The Google Code Blog points to an iPhone app called SmartPush, which has advanced filtering options so that you can be notified when important emails arrive.
And programs that integrate with Gmail accounts such as Gmail Drive, which allows users to store their files in their mailbox with an external program, could potentially be allow to use the program without having to log in every time one wants to use the program. Read Write Web is also reporting that Backupify, which is a service that stores cloud data, will also add support for OAuth in Gmail.
I think this is a great idea. Think of all the external apps that Twitter has such as Twitterfeed, Twitpic, and Twitterholic. Any developer can come up with a great idea and unleash it with the social media power of Twitter, and I believe that with Google rolling this out for Gmail and eventually other services, we’ll see some great ideas come to fruition.
Last week it was announced that Facebook had overtaken Google Search as the most heavily trafficked site on the web. While this does not include Google’s other offerings – only Search – it still means that Facebook is going to be a major competitor against Google in the future. I would expect the companies to be competing on several different fronts and along with Microsoft’s push of Bing with no abandon for how much they spend on marketing Google is beginning to enter a phase where they can expect rivals on all fronts.
Something that many people may not realize is how much every user Google gets to their site that they covet because of how much every single visitor is worth:
Google: $18.44 per unique
So although Facebook has surpassed Google Search, it isn’t exactly a day of reckoning. Google’s revenue in terms of traffic to its sites far outweighs any other web property and Facebook isn’t even close. This is because Facebook doesn’t really have a solid revenue model yet, plus the fact that their users are not interested in creepy ads that take personal data from profiles. Actually, if you think about it, social media on this graph is not doing very well in terms of revenue per user.
Sure, Twitter has yet to really monetize their site, citing that they want to focus on their core business first. But what is their core business? Whatever it is it should probably include making some money. AOL is doing surprisingly well here, because somehow their long standing subscription model that still seems to work, while Microsoft and Yahoo continues to push their portals as media hubs which seem to be doing them well.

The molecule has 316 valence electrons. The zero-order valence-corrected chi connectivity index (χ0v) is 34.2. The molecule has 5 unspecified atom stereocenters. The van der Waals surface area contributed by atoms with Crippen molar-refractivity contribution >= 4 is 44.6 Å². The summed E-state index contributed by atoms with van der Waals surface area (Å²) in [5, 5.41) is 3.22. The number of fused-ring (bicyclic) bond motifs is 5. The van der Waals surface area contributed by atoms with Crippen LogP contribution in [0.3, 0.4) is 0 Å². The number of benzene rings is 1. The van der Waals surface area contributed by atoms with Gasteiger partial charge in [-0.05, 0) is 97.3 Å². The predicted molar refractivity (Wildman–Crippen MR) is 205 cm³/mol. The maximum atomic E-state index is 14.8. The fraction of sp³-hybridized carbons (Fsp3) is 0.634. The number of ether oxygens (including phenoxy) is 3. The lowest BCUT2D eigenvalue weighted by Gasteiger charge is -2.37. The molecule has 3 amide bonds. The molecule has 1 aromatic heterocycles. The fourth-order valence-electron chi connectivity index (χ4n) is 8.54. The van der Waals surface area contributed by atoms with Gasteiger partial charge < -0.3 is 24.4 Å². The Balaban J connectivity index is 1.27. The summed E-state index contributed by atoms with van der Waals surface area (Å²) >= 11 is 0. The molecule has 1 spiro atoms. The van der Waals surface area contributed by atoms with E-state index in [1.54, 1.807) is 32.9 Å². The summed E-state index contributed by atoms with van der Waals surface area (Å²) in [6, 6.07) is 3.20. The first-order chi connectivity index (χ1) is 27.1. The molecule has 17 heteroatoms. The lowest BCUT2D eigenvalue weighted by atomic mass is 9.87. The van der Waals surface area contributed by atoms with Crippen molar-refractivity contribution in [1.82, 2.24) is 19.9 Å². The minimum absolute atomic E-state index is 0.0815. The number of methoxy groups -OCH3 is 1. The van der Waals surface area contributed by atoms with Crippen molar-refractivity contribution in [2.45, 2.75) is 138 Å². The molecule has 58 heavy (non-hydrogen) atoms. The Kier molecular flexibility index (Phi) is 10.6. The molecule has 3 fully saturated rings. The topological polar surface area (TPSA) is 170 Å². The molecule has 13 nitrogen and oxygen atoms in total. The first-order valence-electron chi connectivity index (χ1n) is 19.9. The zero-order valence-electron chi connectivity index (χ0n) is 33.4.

And Google? Well, let’s not be surprised here why they want to push Android, Chrome browser and Chrome OS. The more that they do that, the more this number will go up. The resulting gap between them and their competitors will continue to widen, but that’s with the consideration that social media can’t find a way to fight back and find innovative ways to make money on their sites – all while trying not to fall apart like MySpace.
Since the first release of the Chromium Project’s source code to the public back in November, a UK student who goes by the name Hexxeh has been steadily releasing custom builds. Unlike the Chromium code updates that are regularly put out by Google, this is a better packaged version for public consumption. The builds are small enough to pop onto a USB drive, boot up on whatever computing device that is laying around, and is quick to start up and utilize. It’s been the best early look users have had to see what Chrome OS will be able to do once it reaches a commercial stage later this year.
Recently, Hexxeh has been posting some hints that his newest version, Chrome OS Flow, could be the best release yet for mainstream purposes. The focus on this time, now that a lot of hardware has been tested and is supported in his builds, is to focus on the application side of the operating system. And that’s not a bad idea since many wonder if Chrome OS will be able to function as a regular personal computing replacement, or just another gadget that is stacked up for our personal information disposal.
A new way of constructing the builds, which Hexxeh has dubbed ReFlow, will also be introduced. This will allow for more time to be spent on actually testing and updating Flow as opposed to using up a lot of time creating the build itself.
Expect Flow to require a 2 GB USB Stick, have auto-update for patches and updates as well as is expected to be released on February 12.
Some other new features include user interface changes in addition to the aforementioned applications menus that are customizable and fixes for issues that plagued last release (Chrome OS Zero) for sound, Flash and Bookmark Sync. Also, if you have an application that you want to have included in the Flow directory, you can find more about submitting it to Hexxeh right here.